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 Table of Contents    
Year : 2017  |  Volume : 59  |  Issue : 1  |  Page : 94-99
Serum NUCB2/nesfatin-1 levels in different stages of alcohol dependence: Is there a relationship with craving?

1 Research, Treatment and Training Center for Alcohol and Substance Dependence (AMATEM), Bakirkoy Training and Research Hospital for Psychiatry Neurology and Neurosurgery, Istanbul, Turkey
2 Department of Psychiatry, Siverek State Hospital, Sanliurfa, Turkey
3 Department of Psychiatry, Bakirkoy Training and Research Hospital for Psychiatry Neurology and Neurosurgery, Istanbul, Turkey

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Date of Web Publication12-Apr-2017


Introduction: In the literature, the relationship between appetite regulating peptides and alcohol craving is on the debate.
Aim: This study aims to investigate serum level of NUCB2/nesfatin-1, which is discovered as appetite-related neuropeptide, in patients with alcohol dependence who were in craving and abstaining phase and to compare with healthy controls.
Settings and Design: Research, Treatment, and Training Center for Alcohol and Substance Dependence, (AMATEM) Bakirkoy Training and Research Hospital for Psychiatry Neurology and Neurosurgery, Istanbul, case–control and prospective study design were used.
Statistical Analysis: Chi-square, Mann–Whitney U, paired samples, independent samples t- and Pearson correlation tests were used for analysis.
Materials and Methods: Forty-three patients with alcohol dependence who have been admitted for detoxification and thirty healthy controls were included in the study. The blood samples were drawn after the 1st day of admission and postdetoxification treatment in inpatients who reached to abstinence period and from 30 healthy controls. The Penn Alcohol Craving Scale and the Obsessive Compulsive Drinking Scale were applied to detect craving scores.
Results: Initial serum NUCB2/nesfatin-1 levels in patients were significantly lower than in the healthy control group (P < 0.001). The NUCB2/nesfatin-1 level of initial phase was significantly lower than abstinence phase (P = 0.027). No correlation was found between craving scores and NUCB2/nesfatin-1 level (P > 0.05).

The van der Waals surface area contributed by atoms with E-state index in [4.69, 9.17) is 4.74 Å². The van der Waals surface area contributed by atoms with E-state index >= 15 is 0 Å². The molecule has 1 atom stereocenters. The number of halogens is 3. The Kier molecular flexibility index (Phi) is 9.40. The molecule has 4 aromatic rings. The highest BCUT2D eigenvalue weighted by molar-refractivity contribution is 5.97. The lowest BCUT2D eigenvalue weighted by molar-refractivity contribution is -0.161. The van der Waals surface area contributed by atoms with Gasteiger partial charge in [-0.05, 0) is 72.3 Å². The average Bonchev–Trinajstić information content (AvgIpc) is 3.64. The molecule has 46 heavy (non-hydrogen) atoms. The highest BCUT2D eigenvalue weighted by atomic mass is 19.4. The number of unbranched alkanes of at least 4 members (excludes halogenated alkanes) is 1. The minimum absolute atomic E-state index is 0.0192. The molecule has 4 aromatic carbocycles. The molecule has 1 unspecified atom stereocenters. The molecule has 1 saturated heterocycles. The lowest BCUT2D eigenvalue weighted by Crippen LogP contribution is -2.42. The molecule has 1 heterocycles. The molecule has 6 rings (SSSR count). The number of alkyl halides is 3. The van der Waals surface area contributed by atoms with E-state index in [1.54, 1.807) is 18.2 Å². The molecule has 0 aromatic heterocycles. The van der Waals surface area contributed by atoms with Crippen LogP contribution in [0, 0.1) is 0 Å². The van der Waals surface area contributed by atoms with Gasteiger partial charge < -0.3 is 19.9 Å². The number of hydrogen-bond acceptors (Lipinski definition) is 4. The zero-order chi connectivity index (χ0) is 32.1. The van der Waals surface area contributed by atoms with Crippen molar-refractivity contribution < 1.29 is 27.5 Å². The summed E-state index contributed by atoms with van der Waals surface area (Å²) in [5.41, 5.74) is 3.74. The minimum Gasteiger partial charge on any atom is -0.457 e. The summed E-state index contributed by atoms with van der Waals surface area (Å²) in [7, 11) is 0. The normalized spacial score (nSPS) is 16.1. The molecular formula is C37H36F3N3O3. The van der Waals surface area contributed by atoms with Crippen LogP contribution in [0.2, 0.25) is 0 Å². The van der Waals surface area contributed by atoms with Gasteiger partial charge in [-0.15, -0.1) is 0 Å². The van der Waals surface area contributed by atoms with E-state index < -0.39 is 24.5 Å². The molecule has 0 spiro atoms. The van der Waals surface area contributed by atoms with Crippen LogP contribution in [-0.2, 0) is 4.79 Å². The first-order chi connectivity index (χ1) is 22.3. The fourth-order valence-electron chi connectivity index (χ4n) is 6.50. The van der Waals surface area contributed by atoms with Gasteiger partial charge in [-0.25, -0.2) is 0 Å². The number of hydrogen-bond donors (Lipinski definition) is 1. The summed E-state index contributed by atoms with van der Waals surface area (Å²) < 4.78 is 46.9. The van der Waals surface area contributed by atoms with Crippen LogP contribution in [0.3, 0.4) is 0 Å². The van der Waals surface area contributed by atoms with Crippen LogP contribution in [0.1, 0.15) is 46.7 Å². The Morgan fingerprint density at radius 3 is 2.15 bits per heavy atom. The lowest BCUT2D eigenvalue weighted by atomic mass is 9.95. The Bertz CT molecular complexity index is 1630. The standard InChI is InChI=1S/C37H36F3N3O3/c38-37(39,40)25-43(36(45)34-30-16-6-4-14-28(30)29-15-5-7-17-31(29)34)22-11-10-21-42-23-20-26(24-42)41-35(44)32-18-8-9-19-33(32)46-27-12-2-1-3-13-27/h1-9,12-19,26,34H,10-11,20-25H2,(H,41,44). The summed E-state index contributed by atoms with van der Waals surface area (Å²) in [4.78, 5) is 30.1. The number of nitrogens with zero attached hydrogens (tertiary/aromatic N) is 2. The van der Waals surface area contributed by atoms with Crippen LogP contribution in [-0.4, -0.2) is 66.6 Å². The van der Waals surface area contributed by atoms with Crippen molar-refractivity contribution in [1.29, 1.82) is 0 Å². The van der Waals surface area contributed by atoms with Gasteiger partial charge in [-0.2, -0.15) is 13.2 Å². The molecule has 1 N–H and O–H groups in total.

Conclusion: This study is the first that showed significant differences of serum NUCB2/nesfatin-1 level according to different stages of alcohol dependence. Plasma NUCB2/nesfatin-1 levels were lower in highest craving phase and tended to normalize after abstinence. Since we could not find a correlation between craving and NUCB2/nesfatin-1 levels, the increase of NUCB2/nesfatin-1 in abstinence phase might have been resulted from other reasons apart from craving.

Keywords: Alcohol dependence, craving, NUCB2/nesfatin-1

How to cite this article:
Umut G, Evren C, Cansiz A, Akkus M, Karamustafalioglu N. Serum NUCB2/nesfatin-1 levels in different stages of alcohol dependence: Is there a relationship with craving?. Indian J Psychiatry 2017;59:94-9

How to cite this URL:
Umut G, Evren C, Cansiz A, Akkus M, Karamustafalioglu N. Serum NUCB2/nesfatin-1 levels in different stages of alcohol dependence: Is there a relationship with craving?. Indian J Psychiatry [serial online] 2017 [cited 2021 Jul 31];59:94-9. Available from:

   Introduction Top

There is growing interest in literature about the relationship between appetite regulating peptides and alcohol dependence and/or craving. In several studies, altered serum leptin [1],[2],[3] or ghrelin [4],[5],[6] levels have been shown during alcohol craving, and in chronic alcohol consumption and evidence for the association between serum leptin levels and alcohol, craving has been detected in a power-based analysis study.[7] However, a debate is ongoing about the exact role of these appetite regulatory neuropeptides on alcohol craving.